How much pressure?
( 7 MB, 2 minutes 50 seconds )--------Demonstration of the pressure
that Clam Clamps exert on miters as well as a few gluing tips.
Video Coping Crown
Molding ( 41 MB, 8 minutes 18 seconds)
Video Coping Crown
Moulding (14 MB, 8 minutes 18 seconds).
Note: These two links will take you to the top of Crown Molding page
where the link to the video actually is. The reason is that there
is a lot of text regarding coping that you may want to read before
watching the video.
Video Drawing an Ellipse
( 19 MB, 640 x 480, 3 minutes 48 seconds )
Video Drawing Ellipses (
10 MB, 320 x 240, 3 minutes 48 seconds )
This is the first of three videos dealing with ellipses, and shows
how to draw them simply and perfectly without strings or formulas.
Making a jig to cut ellipse. (38 MB, 640 x 480, 7 min. 40 sec.)
Video Making a jig to cut ellipses.
( 20 MB, 320 x 240 , 7 min. 40 sec.)
As usual it takes a long time to describe how to make anything and
this jig is no exception. However, it is both simple and fast to make
with stuff you already have in your router box.
Cutting an Ellipse (with a router and jig) ( 6 MB, 1 minute 15
seconds)------ This is the final video
in the ellipse series, and as you can see, it takes much less time
to cut the ellipse than to describe how to get started on it.
Power Planes. (20 MB, 3 minutes, 640 x 480)
Makita Power Planes. ( 10
MB, 3 minutes, 320 x 240)
This short video shows how to modify Makita Power Planes to get a
3/16th or more depth of cut per pass for more versatility.
Video Slotting casing
for Biscuits. (25 MB, 2 minutes, 640 x 480)
Video Slotting casing for
Biscuits. ( 4.5 MB , 2 minutes, 320 x 240)
This short video shows the fastest way to slot casing that I have
found, without getting cocked
Tweaking a Biscuit Jointer ( 7 MB, 2 minutes 57 seconds)-------
Video Tweaking a Biscuit
Jointer ( 15 MB)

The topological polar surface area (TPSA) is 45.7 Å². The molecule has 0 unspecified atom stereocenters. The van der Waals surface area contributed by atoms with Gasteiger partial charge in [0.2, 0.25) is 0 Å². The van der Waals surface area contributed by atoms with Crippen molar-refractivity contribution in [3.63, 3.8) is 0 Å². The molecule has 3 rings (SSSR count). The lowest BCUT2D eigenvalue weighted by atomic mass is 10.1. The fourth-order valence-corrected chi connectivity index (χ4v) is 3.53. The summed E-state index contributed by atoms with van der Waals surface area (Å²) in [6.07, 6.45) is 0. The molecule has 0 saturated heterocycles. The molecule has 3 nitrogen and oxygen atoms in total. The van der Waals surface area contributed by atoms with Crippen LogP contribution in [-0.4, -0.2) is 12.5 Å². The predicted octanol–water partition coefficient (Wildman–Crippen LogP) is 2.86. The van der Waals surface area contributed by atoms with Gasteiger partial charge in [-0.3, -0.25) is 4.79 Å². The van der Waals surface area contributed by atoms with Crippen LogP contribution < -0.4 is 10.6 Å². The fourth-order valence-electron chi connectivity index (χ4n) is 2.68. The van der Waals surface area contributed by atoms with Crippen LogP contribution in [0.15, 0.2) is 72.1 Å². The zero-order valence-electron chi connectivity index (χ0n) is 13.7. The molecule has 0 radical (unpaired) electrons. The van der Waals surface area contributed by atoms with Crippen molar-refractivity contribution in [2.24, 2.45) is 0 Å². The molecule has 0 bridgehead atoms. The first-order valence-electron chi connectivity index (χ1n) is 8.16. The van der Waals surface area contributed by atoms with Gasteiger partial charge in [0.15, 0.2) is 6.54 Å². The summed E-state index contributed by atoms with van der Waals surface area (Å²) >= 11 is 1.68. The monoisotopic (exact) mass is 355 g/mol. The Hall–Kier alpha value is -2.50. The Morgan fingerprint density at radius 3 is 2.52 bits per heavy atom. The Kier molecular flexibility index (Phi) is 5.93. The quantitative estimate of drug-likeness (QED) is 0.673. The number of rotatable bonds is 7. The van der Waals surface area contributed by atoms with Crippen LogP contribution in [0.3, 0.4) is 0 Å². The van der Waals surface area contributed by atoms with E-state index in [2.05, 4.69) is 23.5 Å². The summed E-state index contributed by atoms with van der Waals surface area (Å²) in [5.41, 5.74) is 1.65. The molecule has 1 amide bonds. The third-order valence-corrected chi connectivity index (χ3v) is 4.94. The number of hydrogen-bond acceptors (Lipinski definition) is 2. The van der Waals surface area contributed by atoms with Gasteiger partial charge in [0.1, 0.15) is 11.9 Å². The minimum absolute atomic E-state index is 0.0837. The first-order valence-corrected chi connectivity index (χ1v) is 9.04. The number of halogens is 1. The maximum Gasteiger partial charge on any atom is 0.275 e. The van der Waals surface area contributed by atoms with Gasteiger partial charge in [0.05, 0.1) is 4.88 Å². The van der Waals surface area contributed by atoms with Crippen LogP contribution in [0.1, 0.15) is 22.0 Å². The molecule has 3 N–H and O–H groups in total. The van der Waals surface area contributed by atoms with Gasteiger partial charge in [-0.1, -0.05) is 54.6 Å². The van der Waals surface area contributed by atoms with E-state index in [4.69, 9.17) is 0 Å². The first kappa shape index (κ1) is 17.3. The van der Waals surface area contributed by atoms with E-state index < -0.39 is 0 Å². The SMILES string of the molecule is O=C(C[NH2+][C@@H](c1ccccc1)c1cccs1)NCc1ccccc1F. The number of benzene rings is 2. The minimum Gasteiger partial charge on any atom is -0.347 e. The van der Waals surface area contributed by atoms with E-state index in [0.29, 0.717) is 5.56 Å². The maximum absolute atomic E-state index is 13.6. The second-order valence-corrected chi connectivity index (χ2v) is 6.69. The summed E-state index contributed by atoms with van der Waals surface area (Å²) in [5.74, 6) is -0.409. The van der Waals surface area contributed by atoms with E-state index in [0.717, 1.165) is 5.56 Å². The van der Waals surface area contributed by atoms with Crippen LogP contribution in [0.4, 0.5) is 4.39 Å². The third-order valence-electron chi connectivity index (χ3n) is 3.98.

How to widen the biscuit slot
on biscuit jointers, and why this should be done. Tips on biscuit
jointing and clamping MDF casing.
Plugging and un-plugging screw holes. ( 8.5 MB, 4 minutes 40 seconds).
Video Plugging and un-plugging
screw holes. High Resolution (38 MB). Same length.
Tips on plugging screw holes and removing the plugs when they break
off down in the hole.
Un-copable crown molding. (5 MB, 3 min. 23 seconds.)
Recognizing Un-copable crown
molding. ( 25 MB, 3 min. 23 seconds.
best and cheapest clamps for solid surface edge buildups. No mar,
no rust, no fuss. You make them in seconds yourself from scrap pvc
schedule 40 pipe. (5 second advertisement, 1 minute video on youtube).
This link will take you off this site.
For you watching,
installing the clamps on an angle, as Chuck Miller of "Fine Homebuilding"
magazine does, distributes even pressure across the width of the rip
beneath. It also prevents the bottom rip from sliding in toward the
cabinets after being greased up with adhesive. You don't want the
top glued permanently to the boxes beneath. That can be a problem
with spring clamps if installed perpendicular to the counter top edge
because of the accumulated weight of the handles.
PS> You're welcome,
Chuck! And thank you for a great video! Better Faster Cheaper!
Clamp Video review and demonstration by "Fine Hombuilding
Magazine " Editor Justin Fink using Clam Clamps on casing. Thanks,
13 Production method
of casing by one of my customers. A very informative video well worth
watching. The reasons why he uses Clam Clamps are spot on, and why
I decided to patent and manufacture them in the first place. Efficient
System for Mitered Casing utilizing Clam Clamps.
My crew used stops as well, but we cut many dozens of lefts without
moving the miter saw setting then many dozens of rights leaving them
all an inch or two long - well before any doors were hung. All leg